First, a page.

Do you know the first three things you should do if someone’s having a stroke?

Even a middle aged person can be stricken by this very common condition. Time is truly of the essence when it comes to a stroke.

The most common type of stroke is the ischemic type, in which a blood clot in the brain cuts off blood flow – and therefore oxygen – to the area of the brain that the blood vessel feeds.

The less common type is the hemorrhagic, in which a blood vessel ruptures, spilling blood onto brain tissue.

Both are life-threatening situations, and anyone nearby needs to act super-fast.

Time Is Brain

For some, time is money. But for all who have a stroke, time is brain. Fast thinking and fast action are crucial to prevent death and brain damage.

First Three Things to Do when Someone Is Having a Stroke

“The main thing is to immediately contact 9-1-1 and get the patient to the hospital,” says Sendhil Krishnan, MD, a board-certified adult general cardiologist with advanced subspecialty training in interventional cardiology.

“In the interim one should continue to monitor their neurological response and continuously check for a pulse (start CPR if necessary.)”

So that’s 1) call 9-1-1, 2) observe the patient, and 3) continuously check for a pulse.

“Patients should not be given any medications including aspirin,” says Dr. Krishnan.

“The reason for this is the stroke may be due to a bleed (hemorrhagic) or ischemic (due to clot). Giving blood thinners may only worsen the bleed and their brain.”


Speaking of blood thinners worsening a bleed – another condition can mimic a stroke for which blood thinners can make worse: a delayed subdural hematoma from recent head trauma that the patient may have forgotten about, such as hitting their head on the door frame of a car when getting out.

This seemingly minor head trauma can cause a delayed brain bleed in a person over 65. The symptoms are nearly identical to that of an ischemic stroke.

Recognizing an Ischemic Stroke

Symptoms are sudden-onset.

• Any trouble with vision

• Paralysis of one side of the face or body/limb

• One side of the face drooping

• Weakness on one side of the body

• Slurred speech or difficulty talking

• Confusion or altered mental status

• Not being able to communicate even though seemingly conscious

• Stroke is even more suspicious if more than one of these symptoms are occurring or if there’s an accompanying bad headache.

Age is a risk factor, but In 2009, 34% of people hospitalized for stroke were younger than 65. Source:


“FAST” is the easy-to-remember acronym for stroke.

Signs of a Hemorrhagic Stroke

• Sudden “thunderclap” headache that takes a person’s breath away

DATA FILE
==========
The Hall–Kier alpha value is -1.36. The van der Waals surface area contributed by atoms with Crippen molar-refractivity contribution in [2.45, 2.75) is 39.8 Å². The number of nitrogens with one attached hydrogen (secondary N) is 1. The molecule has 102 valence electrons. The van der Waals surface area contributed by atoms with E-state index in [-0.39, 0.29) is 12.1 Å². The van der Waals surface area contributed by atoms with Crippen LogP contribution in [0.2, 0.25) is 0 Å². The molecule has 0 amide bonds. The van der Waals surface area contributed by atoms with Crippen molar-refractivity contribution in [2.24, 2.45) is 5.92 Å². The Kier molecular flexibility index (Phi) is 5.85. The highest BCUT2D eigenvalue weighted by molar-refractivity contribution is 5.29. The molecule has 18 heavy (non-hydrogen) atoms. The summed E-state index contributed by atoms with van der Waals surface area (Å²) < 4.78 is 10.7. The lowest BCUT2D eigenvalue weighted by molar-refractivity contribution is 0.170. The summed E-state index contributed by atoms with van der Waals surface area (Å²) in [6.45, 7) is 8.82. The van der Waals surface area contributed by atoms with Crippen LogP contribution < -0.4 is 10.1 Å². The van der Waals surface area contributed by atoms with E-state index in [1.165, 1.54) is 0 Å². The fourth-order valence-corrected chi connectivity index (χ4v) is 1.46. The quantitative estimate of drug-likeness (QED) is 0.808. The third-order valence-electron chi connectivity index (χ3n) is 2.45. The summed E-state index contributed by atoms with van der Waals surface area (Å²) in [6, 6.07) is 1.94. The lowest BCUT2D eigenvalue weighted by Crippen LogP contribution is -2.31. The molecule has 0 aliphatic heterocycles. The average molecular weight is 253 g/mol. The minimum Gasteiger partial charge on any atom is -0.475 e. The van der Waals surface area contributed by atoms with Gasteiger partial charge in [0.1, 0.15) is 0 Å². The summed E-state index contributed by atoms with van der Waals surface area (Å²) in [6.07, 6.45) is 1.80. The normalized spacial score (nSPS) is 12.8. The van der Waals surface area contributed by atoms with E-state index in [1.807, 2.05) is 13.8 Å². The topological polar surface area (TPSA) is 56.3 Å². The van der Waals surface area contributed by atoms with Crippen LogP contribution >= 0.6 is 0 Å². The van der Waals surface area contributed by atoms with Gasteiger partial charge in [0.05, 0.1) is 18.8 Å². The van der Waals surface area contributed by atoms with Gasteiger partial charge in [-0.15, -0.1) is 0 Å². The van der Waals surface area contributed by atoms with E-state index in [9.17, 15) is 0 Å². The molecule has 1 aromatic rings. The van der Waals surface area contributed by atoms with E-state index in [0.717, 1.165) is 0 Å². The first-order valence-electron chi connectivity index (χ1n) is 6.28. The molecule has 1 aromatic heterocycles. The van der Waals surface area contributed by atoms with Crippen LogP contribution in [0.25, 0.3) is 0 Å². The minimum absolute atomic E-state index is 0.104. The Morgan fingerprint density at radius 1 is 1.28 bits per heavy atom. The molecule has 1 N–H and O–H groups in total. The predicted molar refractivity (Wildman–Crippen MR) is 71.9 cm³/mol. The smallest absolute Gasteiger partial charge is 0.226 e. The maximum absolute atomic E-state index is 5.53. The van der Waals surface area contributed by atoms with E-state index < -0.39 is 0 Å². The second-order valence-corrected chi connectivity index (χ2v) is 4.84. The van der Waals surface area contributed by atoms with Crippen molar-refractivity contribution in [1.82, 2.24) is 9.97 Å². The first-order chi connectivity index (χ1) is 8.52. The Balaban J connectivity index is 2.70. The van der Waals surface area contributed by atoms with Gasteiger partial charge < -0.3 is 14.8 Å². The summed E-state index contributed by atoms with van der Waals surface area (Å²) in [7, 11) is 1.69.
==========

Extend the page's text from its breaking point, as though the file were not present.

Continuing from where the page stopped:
• Patient reports they’ve never had a headache so agonizing.

• Nausea, vomiting may precede the headache.

• Vision problems

One eyelid is drooping.

One pupil more dilated than the other

“If the patient is diabetic and is profoundly hypoglycemic, they may act and behave as if having a stroke,” says Dr. Krishnan.

“In this case I would recommend giving them something sweet or sugary to raise their blood glucose levels.

“I would recommend things that can be absorbed through their cheeks (i.e., a lollipop or sugar tabs).”

This way the patient won’t have to chew and swallow, which – if they are having a stroke – could lead to choking and aspiration, says Dr. Krishnan.

Diabetes is a risk factor for stroke, so just because a person is diabetic doesn’t mean that you should automatically assume that the sudden-onset symptoms are from low blood sugar.

Even an ER doctor can’t officially confirm diagnosis of a stroke without a brain scan. Thus, the layperson family member or friend absolutely should not try to diagnose the absence of a stroke just because the patient has had similar symptoms in the past from diabetes or is “too young to have a stroke.”

Ischemic and Hemorrhagic Stroke Risk Factors

• Age 65+

• Atrial fibrillation

• Carotid artery disease or peripheral artery disease

• Chronic/congestive heart failure

• Coronary artery disease

• Diabetes

• Diet high in sodium or bad fats (saturated, trans)

• Family history of stroke or cerebral aneurysm

• High blood pressure

• High cholesterol

• Obesity

• Previous diagnosis of a cerebral (brain) aneurysm

• Previous heart attack

• Previous transient ischemic attack (TIA)

• Sedentary lifestyle

• Smoking

Time lost is brain lost when it comes to a stroke. Seconds, not minutes, count.

Dr. Krishnan is with Pacific Heart & Vascular, where you can view his videos on heart disease and healthy living. He has numerous publications and often speaks at local and regional events.
Lorra Garrick has been covering medical, fitness and cybersecurity topics for many years, having written thousands of articles for print magazines and websites, including as a ghostwriter. She’s also a former ACE-certified personal trainer.